The Ebla Tablets are a collection of as many as 1800 complete clay tablets, and 4,700 fragments found in the palace archives of the ancient city of Ebla, Syria. The tablets were discovered by the Italian archeologist Paolo Matthiae in 1974! They date between 2500 bce to the final destruction of the city in 2250 bce. It does appear that the archives were destroyed first, and the city went on for sometime afterwards.
The tablets were discovered just where they had fallen when their wooden shelves burned in the final conflagration of “Palace G”. The archive was kept in orderly fashion in two small rooms off a large audience hall (with a raised dais at one end); one repository contained only bureaucratic economic records on characteristic round tablets, the other, larger room held ritual and literary texts, including pedagogical texts for teaching young scribes.
Many of the tablets had not previously been baked, but when all were preserved by the fire that destroyed the palace, their storage method served to fire them almost as thoroughly as if in a kiln: they had been stored upright in partly recessed wooden shelves, rectos facing outward, leaning backwards at an angle so that the incipit of each tablet could be seen at a glance, and separated from one another by fragments of baked clay.
The burning shelving pancaked – collapsing in place and preserving the order of the tablets. remarkable!
The translation of the tablets went carefully and slowly. Because of this there were fantastic claims in connection with Biblical history. There has been some impact but most of the claims were wishful thinking.
Ebla was uniquely positioned to provide some evidence of the political structure of Canaan. It also had some interesting King Lists and a great list of cities through Mesopotamia. Of course the list of early kings had reigns approaching 40,000 years, so perhaps they weren’t that helpful. But the list has been helpful during the early Bronze Age.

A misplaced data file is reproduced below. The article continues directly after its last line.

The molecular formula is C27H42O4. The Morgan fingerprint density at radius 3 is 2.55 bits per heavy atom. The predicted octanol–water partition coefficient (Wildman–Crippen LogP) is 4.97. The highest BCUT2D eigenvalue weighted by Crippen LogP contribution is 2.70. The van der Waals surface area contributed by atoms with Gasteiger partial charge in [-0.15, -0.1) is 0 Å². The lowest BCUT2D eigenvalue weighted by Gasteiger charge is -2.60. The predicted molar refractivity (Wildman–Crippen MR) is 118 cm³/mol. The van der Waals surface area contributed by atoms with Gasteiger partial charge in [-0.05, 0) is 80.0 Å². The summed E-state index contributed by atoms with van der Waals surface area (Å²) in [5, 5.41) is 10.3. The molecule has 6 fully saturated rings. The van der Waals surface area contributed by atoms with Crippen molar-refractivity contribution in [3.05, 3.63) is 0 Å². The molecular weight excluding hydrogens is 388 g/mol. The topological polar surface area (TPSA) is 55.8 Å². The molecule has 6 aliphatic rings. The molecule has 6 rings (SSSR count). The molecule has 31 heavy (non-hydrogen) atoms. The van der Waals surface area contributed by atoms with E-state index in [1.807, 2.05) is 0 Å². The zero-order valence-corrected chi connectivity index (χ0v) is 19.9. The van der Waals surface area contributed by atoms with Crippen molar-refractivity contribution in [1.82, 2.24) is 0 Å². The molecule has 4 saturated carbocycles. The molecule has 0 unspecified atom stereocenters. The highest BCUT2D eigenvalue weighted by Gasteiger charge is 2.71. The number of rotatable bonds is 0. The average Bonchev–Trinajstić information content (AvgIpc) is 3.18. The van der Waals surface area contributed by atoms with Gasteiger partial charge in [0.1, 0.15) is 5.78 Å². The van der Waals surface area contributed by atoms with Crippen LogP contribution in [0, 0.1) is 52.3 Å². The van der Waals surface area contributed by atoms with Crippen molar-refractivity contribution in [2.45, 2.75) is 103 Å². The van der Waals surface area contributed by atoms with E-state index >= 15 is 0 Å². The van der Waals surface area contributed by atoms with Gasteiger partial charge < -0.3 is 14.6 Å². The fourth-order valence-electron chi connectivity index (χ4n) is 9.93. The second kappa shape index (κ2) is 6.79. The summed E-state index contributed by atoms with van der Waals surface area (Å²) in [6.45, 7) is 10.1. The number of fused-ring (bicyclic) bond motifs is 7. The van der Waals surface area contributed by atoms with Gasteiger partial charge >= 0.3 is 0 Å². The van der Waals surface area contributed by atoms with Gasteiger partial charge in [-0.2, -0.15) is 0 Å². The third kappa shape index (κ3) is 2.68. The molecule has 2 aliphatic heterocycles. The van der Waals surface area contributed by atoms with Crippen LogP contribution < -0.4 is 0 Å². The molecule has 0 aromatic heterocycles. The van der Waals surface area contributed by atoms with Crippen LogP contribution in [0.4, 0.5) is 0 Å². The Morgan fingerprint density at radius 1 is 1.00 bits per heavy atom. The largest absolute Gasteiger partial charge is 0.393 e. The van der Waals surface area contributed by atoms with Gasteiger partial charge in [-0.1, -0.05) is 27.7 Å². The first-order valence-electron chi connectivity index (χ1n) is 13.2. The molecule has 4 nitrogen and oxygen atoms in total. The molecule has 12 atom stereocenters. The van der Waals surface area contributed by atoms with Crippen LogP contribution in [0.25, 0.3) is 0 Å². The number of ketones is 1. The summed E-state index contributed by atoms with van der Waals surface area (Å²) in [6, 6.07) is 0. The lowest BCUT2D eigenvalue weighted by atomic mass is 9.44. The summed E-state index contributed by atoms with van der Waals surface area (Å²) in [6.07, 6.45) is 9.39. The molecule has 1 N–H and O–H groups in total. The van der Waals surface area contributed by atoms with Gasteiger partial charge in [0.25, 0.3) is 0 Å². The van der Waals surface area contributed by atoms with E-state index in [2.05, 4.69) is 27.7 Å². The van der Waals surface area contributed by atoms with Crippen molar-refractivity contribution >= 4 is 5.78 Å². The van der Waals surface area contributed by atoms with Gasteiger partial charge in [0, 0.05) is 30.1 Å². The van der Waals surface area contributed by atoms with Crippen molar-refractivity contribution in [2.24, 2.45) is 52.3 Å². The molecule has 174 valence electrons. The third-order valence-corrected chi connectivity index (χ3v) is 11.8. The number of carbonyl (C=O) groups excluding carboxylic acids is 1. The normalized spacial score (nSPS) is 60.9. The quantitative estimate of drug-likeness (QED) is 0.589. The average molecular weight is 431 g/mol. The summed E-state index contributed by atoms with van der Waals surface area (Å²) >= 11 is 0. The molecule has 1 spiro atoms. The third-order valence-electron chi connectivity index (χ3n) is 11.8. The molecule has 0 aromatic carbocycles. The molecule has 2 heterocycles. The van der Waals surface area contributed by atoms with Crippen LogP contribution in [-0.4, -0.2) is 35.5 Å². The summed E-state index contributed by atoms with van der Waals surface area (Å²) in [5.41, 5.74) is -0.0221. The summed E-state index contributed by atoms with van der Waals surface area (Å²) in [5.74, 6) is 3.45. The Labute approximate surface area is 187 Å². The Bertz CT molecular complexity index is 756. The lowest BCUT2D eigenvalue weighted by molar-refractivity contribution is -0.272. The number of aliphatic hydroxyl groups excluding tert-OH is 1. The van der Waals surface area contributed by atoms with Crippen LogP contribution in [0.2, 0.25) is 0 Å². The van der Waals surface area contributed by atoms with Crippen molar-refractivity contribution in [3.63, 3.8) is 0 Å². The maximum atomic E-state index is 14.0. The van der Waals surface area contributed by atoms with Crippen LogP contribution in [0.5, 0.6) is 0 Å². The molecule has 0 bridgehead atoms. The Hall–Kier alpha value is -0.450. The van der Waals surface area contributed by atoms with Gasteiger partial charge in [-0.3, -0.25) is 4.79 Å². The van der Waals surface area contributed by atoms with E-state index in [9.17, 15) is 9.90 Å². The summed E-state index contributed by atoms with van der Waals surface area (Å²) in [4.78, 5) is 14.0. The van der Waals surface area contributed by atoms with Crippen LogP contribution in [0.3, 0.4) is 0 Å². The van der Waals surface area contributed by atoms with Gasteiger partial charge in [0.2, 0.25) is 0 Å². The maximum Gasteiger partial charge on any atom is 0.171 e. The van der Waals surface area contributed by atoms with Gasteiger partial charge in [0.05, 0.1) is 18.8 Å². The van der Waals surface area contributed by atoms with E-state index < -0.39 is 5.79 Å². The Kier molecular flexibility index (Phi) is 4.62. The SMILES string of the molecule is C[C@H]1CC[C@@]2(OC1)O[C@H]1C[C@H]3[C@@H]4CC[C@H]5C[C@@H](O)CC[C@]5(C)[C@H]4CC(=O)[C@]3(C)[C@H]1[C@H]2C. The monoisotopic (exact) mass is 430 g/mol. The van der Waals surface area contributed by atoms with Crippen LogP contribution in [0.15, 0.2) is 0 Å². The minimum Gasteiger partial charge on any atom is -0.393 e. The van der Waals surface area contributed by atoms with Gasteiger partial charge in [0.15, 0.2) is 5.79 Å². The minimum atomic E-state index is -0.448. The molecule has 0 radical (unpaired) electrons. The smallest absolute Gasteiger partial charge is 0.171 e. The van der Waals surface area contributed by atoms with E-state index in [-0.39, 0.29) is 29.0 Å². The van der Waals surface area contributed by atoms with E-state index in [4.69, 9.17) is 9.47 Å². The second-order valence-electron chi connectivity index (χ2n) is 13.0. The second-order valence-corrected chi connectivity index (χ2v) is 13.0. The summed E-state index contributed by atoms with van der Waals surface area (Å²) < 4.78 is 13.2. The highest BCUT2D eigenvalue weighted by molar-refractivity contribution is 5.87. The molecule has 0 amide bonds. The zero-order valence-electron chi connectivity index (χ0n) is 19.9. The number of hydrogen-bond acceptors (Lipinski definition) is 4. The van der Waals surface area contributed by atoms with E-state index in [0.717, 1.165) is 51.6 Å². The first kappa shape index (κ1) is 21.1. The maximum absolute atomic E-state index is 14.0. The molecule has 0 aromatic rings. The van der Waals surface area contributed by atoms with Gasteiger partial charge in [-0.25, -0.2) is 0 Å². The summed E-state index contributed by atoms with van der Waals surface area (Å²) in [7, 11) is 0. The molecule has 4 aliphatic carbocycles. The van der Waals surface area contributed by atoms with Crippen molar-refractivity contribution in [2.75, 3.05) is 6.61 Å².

The first big change is in rethinking the dating of Hammurabi. The first part of the 20th century everyone seemed to agree that Hammurabi was close to Abram and was around 2300 bce. Now, the current view is that Hammurabi is dated around 1780 bce.
Abram has been seen to be during the Ur III period, around 2100 bce.
Also, he is believed to be around 1950 bce. Yet another scholar places him in Canaan in 1875 bce. And Bishop Usher has 2136 bce.
The article by McClelland makes a good case of pushing Abram back to the Early Dynastic period around 2750 bce.
This would place Abram in Sumer when the first kings were establishing Eridu, Uruk, Ur, and Lagash. Perhaps they came as tough mountaineer mercenaries to help with wars between the cities. It could still explain why they wanted to leave Ur.
Either they lost or they won, but it was time to go. It cannot be ignored that Abram had much skill as a military commander.
I suppose there is nothing that forbids having two Abrams. 0ne that was an early mercenary that went back to Haran and on to Canaan. Then another Abram that stayed through the Akkadian Empire, absorbed both Sumer and Akkad cultures, then left to join his family in Haran and Canaan. And perhaps he was more widely known as Abraham.
One thing seems relevant. Abram was not a simple shepherd. He was literate, he was a tactician, and a leader of a trained fighting force.
When famine forced him to enter Egypt, it was a big enough thing that Pharoah took notice. Abram wasn’t simply a wandering family.
By the way, the Sumerian language developed in the early Dynastic period? It lasted as an official, formal language into the first century AD. That’s about 3000 years.